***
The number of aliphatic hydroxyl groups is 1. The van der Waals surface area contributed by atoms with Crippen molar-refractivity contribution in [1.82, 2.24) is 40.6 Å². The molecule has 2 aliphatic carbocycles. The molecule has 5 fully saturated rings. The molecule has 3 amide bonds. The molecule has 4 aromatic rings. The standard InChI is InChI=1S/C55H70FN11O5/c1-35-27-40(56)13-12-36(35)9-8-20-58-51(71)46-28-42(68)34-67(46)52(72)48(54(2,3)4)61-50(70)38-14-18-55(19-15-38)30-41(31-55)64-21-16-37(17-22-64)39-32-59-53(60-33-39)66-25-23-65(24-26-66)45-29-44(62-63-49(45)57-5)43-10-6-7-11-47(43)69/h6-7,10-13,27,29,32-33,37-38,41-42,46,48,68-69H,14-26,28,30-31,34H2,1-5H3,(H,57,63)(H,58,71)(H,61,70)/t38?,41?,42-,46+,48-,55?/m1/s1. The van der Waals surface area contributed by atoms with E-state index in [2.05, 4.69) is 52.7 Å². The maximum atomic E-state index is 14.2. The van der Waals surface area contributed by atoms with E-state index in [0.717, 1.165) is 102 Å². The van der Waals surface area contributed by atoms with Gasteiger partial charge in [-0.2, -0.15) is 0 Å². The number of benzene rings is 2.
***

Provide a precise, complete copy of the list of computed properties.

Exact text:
The number of aliphatic hydroxyl groups is 1. The van der Waals surface area contributed by atoms with Crippen molar-refractivity contribution in [1.82, 2.24) is 40.6 Å². The molecule has 2 aliphatic carbocycles. The molecule has 5 fully saturated rings. The molecule has 3 amide bonds. The molecule has 4 aromatic rings. The standard InChI is InChI=1S/C55H70FN11O5/c1-35-27-40(56)13-12-36(35)9-8-20-58-51(71)46-28-42(68)34-67(46)52(72)48(54(2,3)4)61-50(70)38-14-18-55(19-15-38)30-41(31-55)64-21-16-37(17-22-64)39-32-59-53(60-33-39)66-25-23-65(24-26-66)45-29-44(62-63-49(45)57-5)43-10-6-7-11-47(43)69/h6-7,10-13,27,29,32-33,37-38,41-42,46,48,68-69H,14-26,28,30-31,34H2,1-5H3,(H,57,63)(H,58,71)(H,61,70)/t38?,41?,42-,46+,48-,55?/m1/s1. The van der Waals surface area contributed by atoms with E-state index in [2.05, 4.69) is 52.7 Å². The maximum atomic E-state index is 14.2. The van der Waals surface area contributed by atoms with E-state index in [0.717, 1.165) is 102 Å². The van der Waals surface area contributed by atoms with Gasteiger partial charge in [-0.2, -0.15) is 0 Å². The number of benzene rings is 2.